26             editor: {
27                 xtype: 'textfield',
28                 allowBlank: false
29             }
30         }
31     ],
32     plugins: [editor],
33     title: 'Contacts DataGrid',
34     height: 300,
35     width: 510,
36     tbar: [{
37         iconCls: 'icon-user-add',
38         text: 'Add Contact',
39         handler: function () {
40             var e = new Contact({
41                 Name: 'New Friend',
42                 Phone: '(65) 89182736',
43                 Email: 'new@google.com'
44             });
45             editor.stopEditing();
46             store.insert(0, e);
47             grid.getView().refresh();
48             grid.getSelectionModel().selectRow(0);
49             editor.startEditing(0);
50         }
51     }, {
52         ref: '../removeBtn',
53         iconCls: 'icon-user-delete',
54         text: 'Remove Contact',
55         handler: function () {
56             editor.stopEditing();
57             var s = grid.getSelectionModel().getSelections();
58             for (var i = 0, r; r = s[i]; i++) {
59                 store.remove(r);
60             }
61         }
62     }, {
63         iconCls: 'icon-user-save',
64         text: 'Save All Modifications',
65         handler: function () {
66             store.save();
67         }
68     }]
69 });

Some observations:

  • When submitting data as JSON, set the headers “Content-Type” to “application/json” in the proxy object and set the encoding to false in the JsonWriter. If not, it will be treated as form submission.
  • Since I set the auto save to false. DataGrid will submit list of contact when there are 2 or more changes, however it will send a single object when there is 1 change. In order to make it consistent to send as list, set list full to true in the JsonWriter.
  • ASP.NET MVC 3 able to recognize the JSON without additional coding.

If you want to see the complete source code, download it from here. Hope it’s useful. :)

Happy hacking!

Referenced by: http://myxaab.wordpress.com/2011/02/20/extjs-and-asp-net-mvc-3-crud-datagrid/

 
1 Comment

Posted by on October 23, 2011 in Javascript, Web Application

 

Web Service via Data Access Object Pattern

Introduction

Access to the data source varies depending on the source of data. Access to persistent storage, such as to a database, varies greatly depending on the type of storage and vendor implementation. The ODBC API enables applications to use SQL statements. However, even within RDBMS environments, the actual syntax and format of SQL statements vary depending on the particular database product. There is even greater variation with different types of persistent storage. Access mechanism, supported APIs, and features vary between different types of persistent storage, such as RDBMS, object-oriented databases, LDAP, flat file, XML file, and so forth. Such disparate data sources make challenges to applications, and can potentially create a direct dependency between the application and the data source code. When business components need to access a data source, they use the appropriate APIs to create connectivity and manipulate the data source. But including the data access code within business components introduces a tight coupling between the business components and the data source implementation. Such code dependencies make it difficult to migrate from one type of data source to another. When the data source changes, the business components have to be changed to handle the new type of data source.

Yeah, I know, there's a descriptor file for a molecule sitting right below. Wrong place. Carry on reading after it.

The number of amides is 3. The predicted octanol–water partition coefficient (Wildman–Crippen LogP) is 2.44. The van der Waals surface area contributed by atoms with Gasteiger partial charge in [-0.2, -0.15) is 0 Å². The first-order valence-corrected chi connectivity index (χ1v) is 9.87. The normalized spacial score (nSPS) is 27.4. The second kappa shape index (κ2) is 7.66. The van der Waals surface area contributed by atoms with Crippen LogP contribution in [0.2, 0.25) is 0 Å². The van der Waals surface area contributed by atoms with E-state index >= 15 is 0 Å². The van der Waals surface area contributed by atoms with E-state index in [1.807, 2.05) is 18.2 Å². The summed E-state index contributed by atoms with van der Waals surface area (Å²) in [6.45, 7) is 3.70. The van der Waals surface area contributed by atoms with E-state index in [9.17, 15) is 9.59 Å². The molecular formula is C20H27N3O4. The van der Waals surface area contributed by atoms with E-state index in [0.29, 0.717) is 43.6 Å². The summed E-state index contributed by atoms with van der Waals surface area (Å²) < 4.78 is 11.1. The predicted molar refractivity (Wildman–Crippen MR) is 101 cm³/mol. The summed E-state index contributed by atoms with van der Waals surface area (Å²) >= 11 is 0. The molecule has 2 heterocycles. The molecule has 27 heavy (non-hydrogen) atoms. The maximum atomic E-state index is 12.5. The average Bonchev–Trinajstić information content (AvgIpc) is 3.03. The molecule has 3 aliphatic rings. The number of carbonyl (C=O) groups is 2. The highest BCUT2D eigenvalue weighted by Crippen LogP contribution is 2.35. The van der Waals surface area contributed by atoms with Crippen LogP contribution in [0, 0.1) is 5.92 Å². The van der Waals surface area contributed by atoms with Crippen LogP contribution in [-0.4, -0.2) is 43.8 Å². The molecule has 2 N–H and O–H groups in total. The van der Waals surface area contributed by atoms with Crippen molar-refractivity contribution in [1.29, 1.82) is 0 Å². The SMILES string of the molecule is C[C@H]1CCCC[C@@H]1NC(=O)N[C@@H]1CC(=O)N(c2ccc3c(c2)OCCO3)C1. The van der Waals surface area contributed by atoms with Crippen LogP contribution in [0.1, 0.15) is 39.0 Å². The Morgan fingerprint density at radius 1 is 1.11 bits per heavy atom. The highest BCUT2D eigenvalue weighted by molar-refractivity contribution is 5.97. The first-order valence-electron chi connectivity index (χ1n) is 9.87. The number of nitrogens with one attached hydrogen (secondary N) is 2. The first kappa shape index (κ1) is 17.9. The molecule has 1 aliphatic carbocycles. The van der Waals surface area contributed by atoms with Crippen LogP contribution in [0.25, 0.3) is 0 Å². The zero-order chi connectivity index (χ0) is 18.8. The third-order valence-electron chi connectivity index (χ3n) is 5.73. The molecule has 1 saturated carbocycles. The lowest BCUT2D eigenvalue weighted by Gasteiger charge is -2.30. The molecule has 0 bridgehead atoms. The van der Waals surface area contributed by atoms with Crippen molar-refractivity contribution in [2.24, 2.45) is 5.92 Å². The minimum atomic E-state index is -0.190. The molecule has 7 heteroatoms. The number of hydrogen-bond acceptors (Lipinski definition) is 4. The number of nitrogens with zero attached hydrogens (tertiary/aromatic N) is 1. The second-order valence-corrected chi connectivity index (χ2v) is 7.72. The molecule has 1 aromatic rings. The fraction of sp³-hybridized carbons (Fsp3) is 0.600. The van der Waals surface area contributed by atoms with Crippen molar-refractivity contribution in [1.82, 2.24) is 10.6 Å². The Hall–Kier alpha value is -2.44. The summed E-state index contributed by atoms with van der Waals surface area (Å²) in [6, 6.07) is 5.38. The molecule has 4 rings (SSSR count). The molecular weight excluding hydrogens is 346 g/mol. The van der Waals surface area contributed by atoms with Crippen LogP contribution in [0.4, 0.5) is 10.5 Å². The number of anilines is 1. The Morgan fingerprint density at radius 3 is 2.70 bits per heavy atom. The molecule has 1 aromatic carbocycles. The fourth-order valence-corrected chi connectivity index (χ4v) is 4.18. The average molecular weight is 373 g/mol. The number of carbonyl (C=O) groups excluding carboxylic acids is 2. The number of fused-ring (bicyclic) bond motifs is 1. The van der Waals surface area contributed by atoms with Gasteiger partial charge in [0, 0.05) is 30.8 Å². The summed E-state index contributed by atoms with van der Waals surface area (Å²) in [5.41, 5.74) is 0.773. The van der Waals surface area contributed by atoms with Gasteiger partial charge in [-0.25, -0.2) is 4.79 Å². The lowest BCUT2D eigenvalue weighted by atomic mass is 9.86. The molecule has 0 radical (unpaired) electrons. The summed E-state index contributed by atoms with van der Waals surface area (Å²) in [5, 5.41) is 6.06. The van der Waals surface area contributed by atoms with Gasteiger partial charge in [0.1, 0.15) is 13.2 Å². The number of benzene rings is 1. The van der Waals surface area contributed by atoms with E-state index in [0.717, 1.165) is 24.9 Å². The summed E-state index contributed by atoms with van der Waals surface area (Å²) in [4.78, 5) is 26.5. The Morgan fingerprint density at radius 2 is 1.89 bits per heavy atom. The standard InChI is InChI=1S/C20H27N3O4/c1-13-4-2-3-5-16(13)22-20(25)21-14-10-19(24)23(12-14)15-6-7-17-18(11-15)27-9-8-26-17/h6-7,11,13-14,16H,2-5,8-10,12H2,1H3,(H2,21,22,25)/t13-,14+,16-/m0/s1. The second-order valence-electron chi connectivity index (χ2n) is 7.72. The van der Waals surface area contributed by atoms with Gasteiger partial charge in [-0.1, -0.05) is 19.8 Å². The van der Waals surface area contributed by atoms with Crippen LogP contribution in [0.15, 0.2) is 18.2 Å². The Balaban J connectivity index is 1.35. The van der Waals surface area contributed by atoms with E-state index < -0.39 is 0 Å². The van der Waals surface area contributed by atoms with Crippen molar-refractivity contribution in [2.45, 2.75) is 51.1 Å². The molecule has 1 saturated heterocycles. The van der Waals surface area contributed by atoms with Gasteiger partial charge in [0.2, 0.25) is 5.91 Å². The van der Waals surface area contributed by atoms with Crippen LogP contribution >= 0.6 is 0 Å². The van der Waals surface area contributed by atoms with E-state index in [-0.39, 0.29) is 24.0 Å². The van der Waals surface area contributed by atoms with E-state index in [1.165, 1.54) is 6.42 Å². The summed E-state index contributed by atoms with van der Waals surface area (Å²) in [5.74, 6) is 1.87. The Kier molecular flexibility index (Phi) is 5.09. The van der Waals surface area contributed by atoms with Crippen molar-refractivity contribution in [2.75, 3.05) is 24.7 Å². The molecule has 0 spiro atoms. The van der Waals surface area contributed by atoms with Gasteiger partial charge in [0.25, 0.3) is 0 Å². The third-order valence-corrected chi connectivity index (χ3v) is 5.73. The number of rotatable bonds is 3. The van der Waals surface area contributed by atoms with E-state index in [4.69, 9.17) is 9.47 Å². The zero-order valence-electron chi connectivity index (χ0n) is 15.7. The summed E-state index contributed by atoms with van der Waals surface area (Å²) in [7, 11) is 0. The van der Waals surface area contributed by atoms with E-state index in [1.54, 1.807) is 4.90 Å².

Solution

Use the Data Access Object to do all manipulations to the data source object. The DAO manages the connection with the data source to get and store data. The DAO implements all access functionality to work with the data source. It doesn’t matter what the data source is. It could be any persistent storage such as RDBMS, a repository like LDAP, or even just XML files. The business components that rely on DAO use a simple interface exposed by DAO to its clients. The DAO doesn’t show the data source implementation and there is no need to do this. Because the DAO interface doesn’t need to change when the underlying data source changes, this ability allows DAO to adapt to different types of storage without having to handle it within the business component. You can also say that the DAO acts as an adapter between the components and the data source object.

Picture 1. Relationships in the DAO pattern
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       ------------------   uses          -------------------   encapsulates    -----------
      |   BusinessObject | ------------> |  DataAccessObject | --------------> | DataSource | 
       ------------------                 -------------------                   ------------
                         \                 /
                          \               /